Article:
At the end of the tour, Kellgren took Truscott into the ballroom to show him the architectural model depicting his plans for the estate. Kellgren, he wrote, had “spent upwards of $150,000 on the plans for what he hoped would be his ultimate vision of the Record Plant as it truly should be: a place apart in time and space from the rest of the world, a sphere in which rock and roll could once again be magical, in which Gary would be undisputed master magician.”
The table bearing the miniature version of Kalmia transformed into the Dream Castle sat in front of windows looking down on the blanket of lights spread out across the Los Angeles Basin like fallen stars. “The model was elaborately detailed,” Truscott wrote. “Every tree was accurately reproduced and the castle itself was carefully etched in clay, every stone wall and turret carved to scale. The plywood board was slanted, approximating the angle of the hillside land. Above the castle, where now there was only scrub oak and pine, the model showed a medieval village, a collection of thatched roof cottages connected by pathways. The clay model was surrounded by a stone wall, turning the entire hillside into a compound, a fort accessible through a single gate where Sweetzer Street dead-ended.”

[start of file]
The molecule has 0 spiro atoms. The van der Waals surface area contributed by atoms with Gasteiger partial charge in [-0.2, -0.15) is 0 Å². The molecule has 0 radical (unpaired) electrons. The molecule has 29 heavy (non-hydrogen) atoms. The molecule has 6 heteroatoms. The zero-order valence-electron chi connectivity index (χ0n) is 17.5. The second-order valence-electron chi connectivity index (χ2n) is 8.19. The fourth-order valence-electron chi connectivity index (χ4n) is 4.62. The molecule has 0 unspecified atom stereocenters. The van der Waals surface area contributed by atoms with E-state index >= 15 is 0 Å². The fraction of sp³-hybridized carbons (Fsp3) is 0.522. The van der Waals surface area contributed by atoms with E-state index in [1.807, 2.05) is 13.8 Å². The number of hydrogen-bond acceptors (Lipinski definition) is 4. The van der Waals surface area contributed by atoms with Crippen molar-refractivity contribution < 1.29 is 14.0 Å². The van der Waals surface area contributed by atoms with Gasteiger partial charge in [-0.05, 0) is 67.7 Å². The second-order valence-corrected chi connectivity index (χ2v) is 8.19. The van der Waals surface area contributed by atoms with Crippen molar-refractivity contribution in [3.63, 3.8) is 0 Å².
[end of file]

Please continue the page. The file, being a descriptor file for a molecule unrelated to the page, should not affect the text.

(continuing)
Progress on the Dream Castle project had been stymied by bureaucratic red tape. Over the years, the architectural firm he’d hired had conducted a series of studies and, more recently, had made presentations to the Los Angeles Planning Department. The property was zoned residential and Kellgren’s application to rezone it for commercial use had stalled.
After Truscott’s visit, Kellgren had surgery to remove a large kidney stone. Kellgren, a workaholic with a cocaine habit, had suffered from the pain for weeks, regularly pissing blood before seeing a doctor. The surgery was in July 1977. At some point around that time, Kellgren received word that the Planning Department had approved the rezoning. The Record Plant Magic Castle was finally a “go.”
On July 20, Kellgren was still recovering from surgery when he and Kristianne Gaines, described as both his girlfriend and secretary, were hanging out in the pool behind his house not far from Mt. Kalmia. Music was blasting from speakers both around the pool and underwater. Kristianne, who could not swim, was lying on a float. Gary was in the water, paddling around, when an underwater speaker went dead.
When he swam down to look at it, something went horribly wrong. It’s unclear exactly how it happened, but Gary Kellgren drowned. Desperate to help, Kristianne dropped into the water. But when she tried to dive down to rescue him, she also drowned. Police labeled the deaths “a double accidental drowning.” There was no evidence of foul play. Gary Kellgren, whose Dream Castle project also died that day, was 38 years old.